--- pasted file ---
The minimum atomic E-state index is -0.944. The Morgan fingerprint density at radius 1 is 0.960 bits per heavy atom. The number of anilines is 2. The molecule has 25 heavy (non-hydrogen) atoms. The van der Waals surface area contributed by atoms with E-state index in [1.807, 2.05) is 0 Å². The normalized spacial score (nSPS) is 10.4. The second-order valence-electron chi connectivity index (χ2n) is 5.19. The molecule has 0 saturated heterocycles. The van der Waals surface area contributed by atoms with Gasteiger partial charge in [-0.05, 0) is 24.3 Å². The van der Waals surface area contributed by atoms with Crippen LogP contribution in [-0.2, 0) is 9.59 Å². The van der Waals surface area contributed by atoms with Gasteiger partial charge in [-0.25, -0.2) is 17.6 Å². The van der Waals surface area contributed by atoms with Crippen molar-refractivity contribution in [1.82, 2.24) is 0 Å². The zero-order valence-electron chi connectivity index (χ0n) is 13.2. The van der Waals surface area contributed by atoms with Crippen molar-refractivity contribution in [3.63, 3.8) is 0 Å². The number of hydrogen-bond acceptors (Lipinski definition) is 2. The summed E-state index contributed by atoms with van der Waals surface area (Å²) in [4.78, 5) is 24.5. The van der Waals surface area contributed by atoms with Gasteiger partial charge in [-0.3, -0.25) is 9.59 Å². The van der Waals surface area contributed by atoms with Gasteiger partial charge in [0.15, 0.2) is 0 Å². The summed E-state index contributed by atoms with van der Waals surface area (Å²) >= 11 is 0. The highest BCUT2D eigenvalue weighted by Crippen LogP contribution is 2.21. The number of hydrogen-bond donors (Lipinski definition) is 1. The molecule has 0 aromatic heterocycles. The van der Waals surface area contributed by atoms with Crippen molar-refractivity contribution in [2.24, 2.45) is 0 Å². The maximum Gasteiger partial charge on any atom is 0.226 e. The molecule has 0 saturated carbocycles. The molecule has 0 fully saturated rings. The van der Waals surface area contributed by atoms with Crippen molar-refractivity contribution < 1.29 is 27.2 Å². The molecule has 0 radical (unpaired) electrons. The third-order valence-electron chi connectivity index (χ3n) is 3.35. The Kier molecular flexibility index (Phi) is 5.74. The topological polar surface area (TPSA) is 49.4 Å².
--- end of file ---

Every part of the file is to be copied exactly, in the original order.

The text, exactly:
The minimum atomic E-state index is -0.944. The Morgan fingerprint density at radius 1 is 0.960 bits per heavy atom. The number of anilines is 2. The molecule has 25 heavy (non-hydrogen) atoms. The van der Waals surface area contributed by atoms with E-state index in [1.807, 2.05) is 0 Å². The normalized spacial score (nSPS) is 10.4. The second-order valence-electron chi connectivity index (χ2n) is 5.19. The molecule has 0 saturated heterocycles. The van der Waals surface area contributed by atoms with Gasteiger partial charge in [-0.05, 0) is 24.3 Å². The van der Waals surface area contributed by atoms with Crippen LogP contribution in [-0.2, 0) is 9.59 Å². The van der Waals surface area contributed by atoms with Gasteiger partial charge in [-0.25, -0.2) is 17.6 Å². The van der Waals surface area contributed by atoms with Crippen molar-refractivity contribution in [1.82, 2.24) is 0 Å². The zero-order valence-electron chi connectivity index (χ0n) is 13.2. The van der Waals surface area contributed by atoms with Crippen molar-refractivity contribution in [3.63, 3.8) is 0 Å². The number of hydrogen-bond acceptors (Lipinski definition) is 2. The summed E-state index contributed by atoms with van der Waals surface area (Å²) in [4.78, 5) is 24.5. The van der Waals surface area contributed by atoms with Gasteiger partial charge in [-0.3, -0.25) is 9.59 Å². The van der Waals surface area contributed by atoms with Gasteiger partial charge in [0.15, 0.2) is 0 Å². The summed E-state index contributed by atoms with van der Waals surface area (Å²) >= 11 is 0. The highest BCUT2D eigenvalue weighted by Crippen LogP contribution is 2.21. The number of hydrogen-bond donors (Lipinski definition) is 1. The molecule has 0 aromatic heterocycles. The van der Waals surface area contributed by atoms with Crippen molar-refractivity contribution in [2.24, 2.45) is 0 Å². The maximum Gasteiger partial charge on any atom is 0.226 e. The molecule has 0 saturated carbocycles. The molecule has 0 fully saturated rings. The van der Waals surface area contributed by atoms with Crippen molar-refractivity contribution < 1.29 is 27.2 Å². The molecule has 0 radical (unpaired) electrons. The third-order valence-electron chi connectivity index (χ3n) is 3.35. The Kier molecular flexibility index (Phi) is 5.74. The topological polar surface area (TPSA) is 49.4 Å².